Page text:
Friday, November 15, 2019
A Homophobic Environment And Schools Education Essay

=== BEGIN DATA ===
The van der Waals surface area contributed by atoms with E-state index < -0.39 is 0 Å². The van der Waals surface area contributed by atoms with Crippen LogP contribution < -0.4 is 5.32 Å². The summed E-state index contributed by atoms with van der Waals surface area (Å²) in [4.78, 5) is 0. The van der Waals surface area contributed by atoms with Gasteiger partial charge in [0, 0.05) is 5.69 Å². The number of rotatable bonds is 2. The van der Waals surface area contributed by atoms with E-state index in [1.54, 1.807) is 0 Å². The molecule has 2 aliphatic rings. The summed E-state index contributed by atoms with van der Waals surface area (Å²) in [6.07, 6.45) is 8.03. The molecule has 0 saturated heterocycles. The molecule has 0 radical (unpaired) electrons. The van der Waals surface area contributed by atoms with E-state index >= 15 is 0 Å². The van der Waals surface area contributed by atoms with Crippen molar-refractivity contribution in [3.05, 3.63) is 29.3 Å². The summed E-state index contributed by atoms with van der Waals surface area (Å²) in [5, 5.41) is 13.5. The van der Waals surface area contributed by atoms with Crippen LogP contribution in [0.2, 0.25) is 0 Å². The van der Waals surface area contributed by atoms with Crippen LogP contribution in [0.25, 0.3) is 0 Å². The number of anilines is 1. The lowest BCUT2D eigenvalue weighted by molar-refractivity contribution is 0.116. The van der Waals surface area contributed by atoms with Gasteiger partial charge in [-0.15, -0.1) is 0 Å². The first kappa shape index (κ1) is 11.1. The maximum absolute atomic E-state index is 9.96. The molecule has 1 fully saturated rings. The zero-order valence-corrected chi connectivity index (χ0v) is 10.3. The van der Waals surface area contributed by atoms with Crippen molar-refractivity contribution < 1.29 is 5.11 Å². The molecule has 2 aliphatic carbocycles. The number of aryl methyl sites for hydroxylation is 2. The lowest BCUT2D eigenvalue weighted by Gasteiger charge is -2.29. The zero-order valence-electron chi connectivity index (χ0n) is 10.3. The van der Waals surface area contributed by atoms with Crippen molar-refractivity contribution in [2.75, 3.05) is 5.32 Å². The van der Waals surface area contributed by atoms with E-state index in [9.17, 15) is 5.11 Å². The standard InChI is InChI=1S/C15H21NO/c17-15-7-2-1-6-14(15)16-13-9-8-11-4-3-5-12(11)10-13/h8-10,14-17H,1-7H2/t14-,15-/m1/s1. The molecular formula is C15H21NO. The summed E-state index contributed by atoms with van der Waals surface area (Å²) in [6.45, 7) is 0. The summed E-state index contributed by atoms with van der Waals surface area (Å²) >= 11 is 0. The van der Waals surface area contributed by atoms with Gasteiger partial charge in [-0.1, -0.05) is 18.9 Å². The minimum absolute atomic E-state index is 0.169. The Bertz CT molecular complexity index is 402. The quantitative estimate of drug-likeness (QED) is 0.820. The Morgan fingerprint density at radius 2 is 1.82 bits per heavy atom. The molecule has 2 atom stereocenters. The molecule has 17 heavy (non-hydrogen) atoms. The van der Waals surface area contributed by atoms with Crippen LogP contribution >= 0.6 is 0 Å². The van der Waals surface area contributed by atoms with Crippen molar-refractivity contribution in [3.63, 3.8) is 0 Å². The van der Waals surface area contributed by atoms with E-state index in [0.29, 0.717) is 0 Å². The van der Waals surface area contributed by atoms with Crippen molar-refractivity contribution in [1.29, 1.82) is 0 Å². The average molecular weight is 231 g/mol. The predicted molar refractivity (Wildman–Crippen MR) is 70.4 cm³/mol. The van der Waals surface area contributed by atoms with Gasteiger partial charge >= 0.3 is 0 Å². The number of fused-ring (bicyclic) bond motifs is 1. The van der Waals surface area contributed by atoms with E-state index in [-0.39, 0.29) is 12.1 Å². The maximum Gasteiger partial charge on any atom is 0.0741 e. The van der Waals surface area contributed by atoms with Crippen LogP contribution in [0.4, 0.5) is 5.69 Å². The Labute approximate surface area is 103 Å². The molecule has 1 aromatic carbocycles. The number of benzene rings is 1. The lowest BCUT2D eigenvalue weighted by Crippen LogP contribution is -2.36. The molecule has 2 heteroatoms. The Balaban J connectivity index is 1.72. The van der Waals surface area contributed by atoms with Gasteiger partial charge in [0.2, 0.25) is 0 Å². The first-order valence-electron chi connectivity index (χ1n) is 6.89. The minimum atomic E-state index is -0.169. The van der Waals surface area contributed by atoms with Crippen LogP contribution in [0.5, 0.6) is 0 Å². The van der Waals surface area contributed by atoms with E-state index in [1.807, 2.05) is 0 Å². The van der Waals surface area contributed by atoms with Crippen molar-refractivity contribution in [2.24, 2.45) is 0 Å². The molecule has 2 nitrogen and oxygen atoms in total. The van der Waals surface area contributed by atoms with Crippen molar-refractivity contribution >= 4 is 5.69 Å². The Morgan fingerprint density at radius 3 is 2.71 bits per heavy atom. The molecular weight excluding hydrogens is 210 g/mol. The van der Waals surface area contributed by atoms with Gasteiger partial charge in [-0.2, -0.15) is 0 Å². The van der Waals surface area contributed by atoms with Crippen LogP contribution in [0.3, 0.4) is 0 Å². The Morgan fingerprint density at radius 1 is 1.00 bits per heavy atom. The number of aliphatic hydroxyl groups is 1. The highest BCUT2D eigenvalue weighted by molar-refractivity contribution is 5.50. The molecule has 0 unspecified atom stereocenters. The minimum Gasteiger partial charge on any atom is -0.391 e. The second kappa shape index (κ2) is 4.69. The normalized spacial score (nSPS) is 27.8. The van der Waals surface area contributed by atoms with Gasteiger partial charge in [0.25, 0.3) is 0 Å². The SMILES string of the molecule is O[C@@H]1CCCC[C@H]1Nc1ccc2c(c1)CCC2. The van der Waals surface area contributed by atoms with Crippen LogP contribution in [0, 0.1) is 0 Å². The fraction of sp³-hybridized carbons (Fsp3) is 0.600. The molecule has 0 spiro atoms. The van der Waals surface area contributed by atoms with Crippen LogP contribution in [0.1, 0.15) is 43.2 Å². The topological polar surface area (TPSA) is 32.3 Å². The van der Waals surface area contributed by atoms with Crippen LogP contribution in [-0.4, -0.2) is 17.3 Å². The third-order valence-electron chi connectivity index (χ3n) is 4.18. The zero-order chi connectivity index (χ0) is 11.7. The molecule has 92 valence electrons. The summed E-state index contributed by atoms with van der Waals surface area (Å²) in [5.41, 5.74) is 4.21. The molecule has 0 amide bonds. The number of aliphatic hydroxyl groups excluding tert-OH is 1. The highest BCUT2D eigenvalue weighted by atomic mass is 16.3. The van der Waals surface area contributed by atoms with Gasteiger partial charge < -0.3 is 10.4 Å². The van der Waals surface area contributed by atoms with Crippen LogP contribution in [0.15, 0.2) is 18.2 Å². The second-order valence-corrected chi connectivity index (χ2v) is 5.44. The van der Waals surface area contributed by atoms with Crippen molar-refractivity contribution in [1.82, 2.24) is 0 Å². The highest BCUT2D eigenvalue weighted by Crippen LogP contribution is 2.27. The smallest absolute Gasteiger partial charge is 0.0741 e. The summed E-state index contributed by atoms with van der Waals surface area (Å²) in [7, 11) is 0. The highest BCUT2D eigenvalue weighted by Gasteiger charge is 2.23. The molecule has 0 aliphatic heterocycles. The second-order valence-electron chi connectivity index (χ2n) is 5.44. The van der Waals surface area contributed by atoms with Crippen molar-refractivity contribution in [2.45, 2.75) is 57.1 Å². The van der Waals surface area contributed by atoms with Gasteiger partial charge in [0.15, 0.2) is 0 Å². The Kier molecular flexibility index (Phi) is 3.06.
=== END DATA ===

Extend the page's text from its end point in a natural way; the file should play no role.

A Homophobic Environment And Schools Education Essay Homophobia refers to the negative feelings that some people have towards people who are gay, lesbian, bisexual and transgendered LGBT and can often lead to harassment, bullying and victimisation. Despite this definition, the Association of Teachers and Lecturers (2013) state that it is not just limited to being targeted at those who identify themselves as being LGBT. They believe that people who are merely perceived to be gay can be targeted, as well as those who do not conform to stereotypical gender roles. Boys who display characteristics that are stereotypically feminine and girls who display characteristics that are stereotypically masculine can be faced with abuse in schools. For example, AVERT (n.d.) write that boys are usually stereotyped as sporty and strong decision-makers, and girls are expected to be emotional and expressive. Therefore, boys can be labelled as being gay if they dont like sports, if they happen to show their feelings or if others think they are being too in timate with other boys. A study by Rivers (2000, p14) found that there are a number of places this bullying can take place, including in the classroom, playground, corridors, toilets, changing rooms and on their way home. The Department for Children, Schools and Families (2007, p.16) list a number of ways that children can experience homophobic bullying. They argue that it can consist of verbal abuse (such as mean jokes, suggestive remarks, teasing and name calling) or non-verbal abuse (such as mimicking them and using offensive gestures towards them). They also argue that pupils could be ignored or excluded from joining in with others, be threatened or experience physical abuse (such as hitting or kicking). It also states that pupils may experience cyber-bullying via email, chat rooms, social network sites and mobile phones. Furthermore, they state that offensive graffiti or distribution of other offensive material could be used to harass the child. Stonewall (n.d.) state that teachers have a legal duty to ensure homophobia is dealt with in schools. The Education and Inspections Act 2006 states that there is a need to safeguard and promote the rights and welfare of pupils (Firth, 2012, p6). Under this law, teachers must identify and implement measures to promote good behaviour, respect for others, and self discipline amongst pupils, and to prevent all forms of bullying, including homophobic bullying (Stonewall, n.d.). Firth (p.6) states that the Equality Act 2010 imposes a duty on schools to be proactive in promoting equality of opportunity for all. She says that, under this law, is it illegal to put people at a disadvantage based upon their sexual orientation and, therefore it offers protection against direct and indirect discrimination, harassment and victimisation. Firth (p.6) also talks about the Human Rights Act 1998 which requires schools to respect and value all of their pupils and states that they have a right to private life and to be free from discrimination. Department For Education and Skills (2004, p9) states that OFSTED insists that inspectors report how schools promote the five outcomes of the Every Child Matters policy. These outcomes are being physically and mentally healthy, staying safe and being protected from harm and neglect, enjoying and achieving, making a positive contribution by being positively involved in community and society, and economic wellbeing. It adds that it will be impossible to deliver all five of these outcomes in a culture of homophobia. Despite these laws being in place, Moore Rosenthal (2006, p.132) argue that there is now considerable evidence that schools are a powerful site for homophobia to flourish and this is also reflected in research published by Stonewall, a charity organisation which fights for LGBT rights. They have conducted a number of surveys in recent years, asking for both the pupils and teachers points of view and experiences of homophobia in schools. The School Report (2012) was a survey of more than 1,600 gay young people in Britain. It found that more than half of LGBT people experience homophobic bullying at school (Stonewall, 2012, p.2) Even if they are not bullied, ninety six per cent of gay pupils heard homophobic remarks such as poof or lezza whilst ninety nine per cent hear derogatory phrases such as thats so gay (Stonewall, 2012, p.5). Thurlow (2001, p.36) writes that sticks and stones may be more likely to break their bones but the relentless, careless use of homophobic pejoratives will most certainly continue to compromise the psychological health of young homosexual and bisexual people by insidiously constructing their sexuality as something wrong, dangerous or shameworthy. Dye (n.d.) quotes Sue Allen, chair of Families and Friends of Lesbians and Gays (FFLAG) as saying that Every generation has a word which they use as a term of offence  today it is gay'. She claims that pupils in primary schools begin using it to mean anything thats naff or abnormal and, as a result, by the time they reach secondary school, a feeling of negativity surrounds being gay. Plummer (2001, p17) agrees that initially when pupils are using these terms they are not referring to homosexuality. He says that pupils will use the term gay to refer to something that looks a bit different, a bit tacky, pathetic or anything like that. He states those who were called poofters were the ones that werent in the in crowd such as those who didnt play sport or those who were interested in collecting things or reading. Moore Rosenthanal (2006, p.172) argue that sexual connotations are not attached to these offensive terms until the children get into their teens but despite this, they recognise that these terms have deeply negative and offensive meanings. Therefore, even if they start off in a non-sexual sense, the powerful effect of these precisely targeted homophobic terms  provides a hostile context for the development of a homosexual indentity. Barnes (2011) believes that the reason children use and laugh at this type of derogatory terminology is because they dont have all the facts about homosexuality. After they kno w the facts, she argues, they begin to use the correct words in the correct way.Ã Stonewalls School Report (2012, p21) details a number of statistics that show that many pupils report a decline in their attendance to lessons. For example, it states that seventy per cent of LGBT pupils admit to skipping school at least once. Furthermore, nearly half of the LGBT pupils who experience homophobic bullying admit to skipping school because they are being bullied. This can lead to them getting behind in their work and ultimately their attainment may be affected. 43 per cent of bullied of LGBT pupils state that they feel they are underachieving in their school work. (p.20) Over 30 per cent change their plans for future education because they are being bullied, meaning that they are more likely to leave school at 16, rather than carrying to study for their A-Levels and go to university, for example (p.21). Stonewall state that Ofsted requires schools to stamp out homophobic bullying in their inspection framework and, therefore they believe that schools should see tackling homophobic bullying as part of their wider drive to improve behaviour and boost aspiration, standards and attainment. (p27) There are concerns that schools are not doing enough to make all pupils feel welcome in their school. Stonewall (2012, p.20) found that more than fifty per cent of LGBT pupils feel as if they dont belong at their school and 46% dont feel as if they can act like themselves when they are at school. A similar percentage claim that it is hard for gay people to feel accepted in school and nearly fifty per cent of bullied LGBT pupils say that they have low self-esteem (pp.21-22). Furthermore, forty one per cent dont feel part of their school community and 30 per cent disagree with the notion that their school an accepting, tolerant place where I feel welcome. Barnes (2011) believes that it is essential that the curriculum reflects the community we live in and therefore, as LGBT people are a legitimate part of our community, they should also be included in the curriculum. She states that it is preferable to seep LGBT people into [the pupils] consciousness rather than to explicitly confront the students with LGBT issues. She believes that this can be done through a combination of inclusive lesson plans and giving them the facts through discussions that arise. Stonewall (2009a, p12) lists examples such as discussing LGBT characters in novels, civil partnerships and different families. They state that these are all ideal ways to discuss gay issues in a sensitive and appropriate manner. In order to ensure that the pupils feel accepted in school, they also recommend displaying posters which communicate positive messages of equality such as the Some people are gay, get over it campaign. The best schools do more than tackle homophobic bullying and therefore schools should work towards embracing an environment where diversity is promoted and celebrated across whole school community. (Stonewall, 2012, p27) However not all teachers are happy to include LGBT issues into their lessons. In January 2009, a London primary school teacher faced disciplinary action after she refused to read the book And Tango Makes Three, written by Parnell Richardson in 2005 (UK Parliament, 2013a). The story book tells the story of a gay penguin couple and once she realised that she that the book was advocating gay marriage she refused to continue reading it because of her Christian beliefs. She is not alone. The UK Pariliament (2013b) states that a 2013 poll conducted by ComRes found that over forty thousand teachers say they will probably refuse to teach about the importance of same-sex marriage if the Marriage (Same Sex couples) bill is eventually passed. Dashwood (2011) expresses that in her experience of homophobia in schools, she believes it is actually the pupils who show the most amount of tolerance, rather than the teachers. She argues that it is often young people who are the most accepting members of a school community, and a consequence they put many of their teachers to shame. She concludes that the government should ensure that educators are not responsible for any homophobia in the classroom, before attempting to tackle homophobic bullying among pupils. Stonewall (2012) states that whilst children in faith schools are no more likely to report homophobic bullying than those in non-faith schools (p.4), teachers in religious schools are more likely to make homophobic remarks and less likely to challenge pupils when they hear them make homophobic remarks, than those who teach in non-faith schools (p.12). Garner (2011) believes that a number of faith schools view themselves above the law and think they can do anything that they believe is line with their religious beliefs. Stonewall (2012, p.21) states that gay pupils who are bullied are at higher risk of suicide, self-harm and depression. LGBT organisation, Revel and Riot (n.d) suggests that the reasoning behind these thoughts are due to internalised homophobia; subconsciously-developed negative feelings LGBT people feel towards themselves because of their sexuality. Revel and Riot state that LGBT people may start to have these negative attitudes because they are affected and hurt by the discrimination gay people receive in society. They believe that internalised homophobia can take a number of forms. Firstly, a gay person can live in denial, where they live their lives pretending to be heterosexual which can lead to the person feeling unfulfilled and lonely. Secondly, a person can remain closeted. This means that they take part in homosexual activity but keeps it a secret from the people close to them. Revel and Riot argue that being closeted is linked with high-anxiety, low self-esteem, increased ri sk for suicide and general lack of fulfillment. The Stonewall survey (2012, p22) found that more than fifty per cent admit to taking actions to deliberately harm themselves, such as cutting or burning themselves. Nearly fifty per cent of LGBT people who are bullied show symptoms linked with depression whilst thirty five per cent of those who werent bullied showed depression symptoms (p.22) Almost a quarter of LGBT pupils admitted to attempting suicide at some point, whilst over seventy per cent claim to have at least considered it. Stonewall (2012, p.4) compares these figures to those published by the Samaritans which states that only seven per cent of all young people (either straight or LGBT) have ever attempted suicide and less than fifty per cent have considered it. Rebel and Riot (n.d.) argue that the worst form of internalised homophobia is aggressive denial, where a person feels so strongly that they should not be gay that they repress their sexual desires and act out in a ho mophobic manner towards other LGBT people. Over a quarter of bullied LGBT pupils say they feel guilty about getting bullied whilst over sixty per cent say they feel embarrassed and over forty per cent say they feel ashamed.(Stonewall, 2012, p.21) It is not always easy for teachers to be aware of when a pupil is the victim of homophobic bullying and the Department for Children, Schools and Families (2007, p16-17) believe that this is because many pupils are embarrassed to admit it, perhaps because they do not want to disclose their sexuality to their teacher or because they are embarrassed that they are being perceived in this way and being bullied for it when they actually are not LGBT. Alternatively, they argue that some pupils may choose not to tell their teachers that they are being bullied because they worry about how the staff may deal with the problem given the sensitivities involved (p.19) A Stonewall report from 2009 focused on responses from teachers of both primary and secondary schools on their experience of homoph obia in the classroom. It found that nearly thirty per cent of teachers state that they would not feel confident in supporting a pupil who decided to come out as LGBT to them (Stonewall, 2009b, p16). Furthermore, forty per cent say that they would not feel confident in providing information, advice and guidance on gay issues to their pupils. Concerns about how teachers will respond correlate with figures from Stonewalls School Report (2012, p.12) that shows that many LGBT pupils feel that their schools often fail to intervene when homophobic bullying and language occurs. The report found that the rate of homophobic bullying is much higher in schools where teachers never step in when they hear homophobic remarks, compared to schools where the teachers challenge homophobic remarks every time. (Stonewall, 2012, p.13) Up until 2003, it was illegal for teachers to intentionally promote homosexuality or to promote the acceptability of homosexuality as a pretended family relationship (National Archives, n.d.) This was stated as part of Section 28 of the 1988 Local Government Act. Even though this has now been repealed, there may still be confusion of what is acceptable. This fairly recent change of the law may leave those that have been teaching for a while confused as to what they are allowed to do. If they have always been told that they are not allowed to teach about gay issues throughout their career, many may continue to ignore these issues even now the ban has been lifted. Bridges (2013) agrees with this notion as she states that gay relationships seem to be outside the comfort zones of many teachers, and is therefore not tackled with as much rigour as other types of bullying. Pupils who have gay family members can also feel the effect of homophobia in the classroom. Stonewalls Different Families (p.20) states that whilst lots of pupils who have gay parents are open about their families, most are careful about who they tell. Those who feel that they have to keep their families secret from everyone find it stressful. The report states that many pupils with gay parents are worried that they will get bullied and this prevents them from being honest about their families. The report concluded that pupils with gay parents dont feel as though their families were reflected in the classroom. It states that too often, schools assume that pupils have a mum and a dad both in classroom activities and in letters that are sent home. Therefore, the report recommends that teachers cease to make this assumption to avoid this insensitivity towards the pupils who have alternative families (p.22). Firth (2002, p7) acknowledges the importance for pupils who come from LGBT famil ies to feel that their families are recognised, accepted and respected. For this reason she believes that it is entirely appropriate to have discussions amongst young pupils about the diversity of families that exist within society. It is not just the pupils who experience homophobic abuse. Williams (2012) states that a 2006 survey by the Teacher Support Network discovered that two-thirds of LGBT teachers had experienced harassment or discrimination at work because of their sexual orientation. She writes that 81% of those received discrimination from the pupils and but 46% said their colleagues were responsible. Dellenty (2012) hopes that gay teachers will have the strength to come out and hopes that schools support them when they do as there will be pupils who have gay family or friends and those who will grow up to be LGBT themselves. He argues that these people deserve and need a representative diverse range of authentic role models in schools. The Department for Children, Families and Schools (, p.13) writes that the Employment Equality (Sexual Orientation) Regulations 2003 aims to protect all members of staff against discrimination or harassment on the grounds of their sexual orientation or perceived sexual orienation. Aside from bullying, there are also concerns that gay people are not well enough informed when it comes to sexual health. The Sex Education Forum () states that young LGBT pupils often report feeling left out of sex and relationships programmes. The Department for Education and Employment (2000) wrote that schools have a responsibility to ensure that the needs of all of their pupils are met in the sex education programmes. They argue that that all pupils need to feel that sex and relationship education is relevant to them and sensitive to their needs, regardless of their sexual orientation. They add that teachers should be able to deal honestly and sensitively with sexual orientation, answer appropriate questions and offer support. Stonewall (2012, p) found that two thirds of gay pupils dislike taking part in team sports. Futhermore, a survey by the National Union of Students () found that 42% per cent of LGBT pupils had a negative experience of playing sport at school which lead to them feeling as though they dont want to play any sports at college or university. The report concludes that schools should encourage LGBT-inclusiveness by using sport as a way of expressing to pupils that homophobia is not acceptable behaviour and that all members of a sports team should contribute to creating an inclusive environment. They should also make an effort to support students to participate in a broad range of sports, including those that are not typical for their gender. The celebration of LGBT History month in some schools is a step in the right direction. The National Union of Teachers (NUT, 2013) argues that LGBT History Month helps teachers to promote equality, value diversity and implement effective strategies to eradicate homophobia. The idea is to make pupils aware of the achievements of LGBT people in Britain, as well as the struggles they faced in society. Taking place every February, It is an opportunity to show that discrimination against people is wrong and must be challenged.Ã The NUT adds that students in school  need to discuss human rights and have the life skills for a world where LGBT and straight people are equal. The LGBT History website outlines a number of reasons why this celebration is beneficial to the whole school community. It states that it is essential for everybody to be aware of the role of LGBT people in society and claims to aim to help gay people be viewed by students as motivators, inventors, artists, scientists and stars, rather than as victims. It also hopes to help boost the self-esteem of young LGBT pupils so they feel safe enough to continue with their education and grow to be happy and healthy adults who are less likely to suffer from violence, depression, and suicide. It is also an opportunity to provide postive role models for the pupils. An extreme example, but one that has been launched in other countries, is that of a gay school; a school for gay pupils, such as the Harvey Milk High School in New York. Launched in 2003, it was set up for those pupils who had been victimised and abused in their previous schools so much so that they were falling behind in their work or felt too afraid to attend their classes (Henley, 2004). Many of its pupils express that without the school they would make no academic progress and Henley (2004) writes that the school boasts that 95% of its students graduate, compared to just over 50% across New York generally. However, the idea is not popular amongst as people can get bullied for a number of reasons. Henely (2004) quoted Mike Long (who at the time was the chairman of the New York Conservative Party) as saying if we need a special school for homosexuals, maybe we need a special school for little short fat kids because they get picked on too. Indeed, Stonewalls research found that homo phobia was only the second most frequent form of bullying, behind bullying for being overweight. It is important to consider, therefore, that whilst these pupils may not get bullied for their sexual orientation anymore, they could still be targeted for other reasons. Furthermore, there are concerns that separating homosexual people from heterosexual people at an early age is only going to cause a wider segregation later on in life. Henley (2004) writes that some gay activitists believe that creating a new form of gay ghetto is no way to encourage integration and understanding, adding that in the real world,  gay and straight people have to learn to co-exist. The Department for Education and Skills (2004) believe that schools are the ideal place to challenge homophobia because they make a significant contribution to the development of values and attitudes in young children that are likely to be highly resistant to change in later life.